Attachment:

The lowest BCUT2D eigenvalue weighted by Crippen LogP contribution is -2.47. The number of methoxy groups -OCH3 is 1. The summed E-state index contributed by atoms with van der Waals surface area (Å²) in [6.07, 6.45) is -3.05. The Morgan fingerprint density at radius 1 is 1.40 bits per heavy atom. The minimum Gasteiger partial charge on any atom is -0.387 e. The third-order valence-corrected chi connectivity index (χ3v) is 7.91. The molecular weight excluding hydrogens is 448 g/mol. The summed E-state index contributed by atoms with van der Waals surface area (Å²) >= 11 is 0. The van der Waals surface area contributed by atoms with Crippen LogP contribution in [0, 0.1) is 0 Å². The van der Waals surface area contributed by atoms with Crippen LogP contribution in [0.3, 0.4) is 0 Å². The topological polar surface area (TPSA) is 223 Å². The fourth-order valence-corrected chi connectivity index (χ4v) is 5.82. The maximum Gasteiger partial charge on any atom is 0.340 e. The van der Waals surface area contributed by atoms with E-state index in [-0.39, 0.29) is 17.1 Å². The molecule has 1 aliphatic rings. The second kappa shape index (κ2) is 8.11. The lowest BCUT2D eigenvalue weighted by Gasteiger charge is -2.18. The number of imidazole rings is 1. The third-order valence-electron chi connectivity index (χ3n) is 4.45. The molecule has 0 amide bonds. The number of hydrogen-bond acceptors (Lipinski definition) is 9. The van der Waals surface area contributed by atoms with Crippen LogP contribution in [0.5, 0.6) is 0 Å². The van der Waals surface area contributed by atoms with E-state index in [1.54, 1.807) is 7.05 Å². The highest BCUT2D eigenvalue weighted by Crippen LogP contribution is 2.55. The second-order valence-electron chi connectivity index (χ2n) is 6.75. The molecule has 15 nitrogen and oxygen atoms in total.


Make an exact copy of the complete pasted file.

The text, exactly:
The lowest BCUT2D eigenvalue weighted by Crippen LogP contribution is -2.47. The number of methoxy groups -OCH3 is 1. The summed E-state index contributed by atoms with van der Waals surface area (Å²) in [6.07, 6.45) is -3.05. The Morgan fingerprint density at radius 1 is 1.40 bits per heavy atom. The minimum Gasteiger partial charge on any atom is -0.387 e. The third-order valence-corrected chi connectivity index (χ3v) is 7.91. The molecular weight excluding hydrogens is 448 g/mol. The summed E-state index contributed by atoms with van der Waals surface area (Å²) >= 11 is 0. The van der Waals surface area contributed by atoms with Crippen LogP contribution in [0, 0.1) is 0 Å². The van der Waals surface area contributed by atoms with Crippen LogP contribution in [0.3, 0.4) is 0 Å². The topological polar surface area (TPSA) is 223 Å². The fourth-order valence-corrected chi connectivity index (χ4v) is 5.82. The maximum Gasteiger partial charge on any atom is 0.340 e. The van der Waals surface area contributed by atoms with E-state index in [-0.39, 0.29) is 17.1 Å². The molecule has 1 aliphatic rings. The second kappa shape index (κ2) is 8.11. The lowest BCUT2D eigenvalue weighted by Gasteiger charge is -2.18. The number of imidazole rings is 1. The third-order valence-electron chi connectivity index (χ3n) is 4.45. The molecule has 0 amide bonds. The number of hydrogen-bond acceptors (Lipinski definition) is 9. The van der Waals surface area contributed by atoms with Crippen LogP contribution in [0.5, 0.6) is 0 Å². The van der Waals surface area contributed by atoms with E-state index in [1.54, 1.807) is 7.05 Å². The highest BCUT2D eigenvalue weighted by Crippen LogP contribution is 2.55. The second-order valence-electron chi connectivity index (χ2n) is 6.75. The molecule has 15 nitrogen and oxygen atoms in total.